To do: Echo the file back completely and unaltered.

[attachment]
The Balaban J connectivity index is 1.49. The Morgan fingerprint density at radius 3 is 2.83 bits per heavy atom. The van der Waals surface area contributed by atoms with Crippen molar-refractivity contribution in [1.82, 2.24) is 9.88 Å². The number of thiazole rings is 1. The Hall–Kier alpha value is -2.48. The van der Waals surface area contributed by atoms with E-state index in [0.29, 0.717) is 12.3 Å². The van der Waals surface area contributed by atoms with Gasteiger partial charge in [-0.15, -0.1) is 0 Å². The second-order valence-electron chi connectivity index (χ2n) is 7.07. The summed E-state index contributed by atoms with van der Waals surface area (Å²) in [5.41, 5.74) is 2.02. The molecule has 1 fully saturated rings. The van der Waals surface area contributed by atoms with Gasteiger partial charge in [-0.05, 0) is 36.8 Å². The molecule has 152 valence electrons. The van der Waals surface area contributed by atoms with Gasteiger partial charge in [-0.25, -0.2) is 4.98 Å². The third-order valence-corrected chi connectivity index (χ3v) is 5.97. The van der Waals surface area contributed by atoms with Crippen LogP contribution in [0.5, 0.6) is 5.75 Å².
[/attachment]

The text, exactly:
The Balaban J connectivity index is 1.49. The Morgan fingerprint density at radius 3 is 2.83 bits per heavy atom. The van der Waals surface area contributed by atoms with Crippen molar-refractivity contribution in [1.82, 2.24) is 9.88 Å². The number of thiazole rings is 1. The Hall–Kier alpha value is -2.48. The van der Waals surface area contributed by atoms with E-state index in [0.29, 0.717) is 12.3 Å². The van der Waals surface area contributed by atoms with Gasteiger partial charge in [-0.15, -0.1) is 0 Å². The second-order valence-electron chi connectivity index (χ2n) is 7.07. The summed E-state index contributed by atoms with van der Waals surface area (Å²) in [5.41, 5.74) is 2.02. The molecule has 1 fully saturated rings. The van der Waals surface area contributed by atoms with Gasteiger partial charge in [-0.05, 0) is 36.8 Å². The molecule has 152 valence electrons. The van der Waals surface area contributed by atoms with Gasteiger partial charge in [-0.25, -0.2) is 4.98 Å². The third-order valence-corrected chi connectivity index (χ3v) is 5.97. The van der Waals surface area contributed by atoms with Crippen LogP contribution in [0.5, 0.6) is 5.75 Å².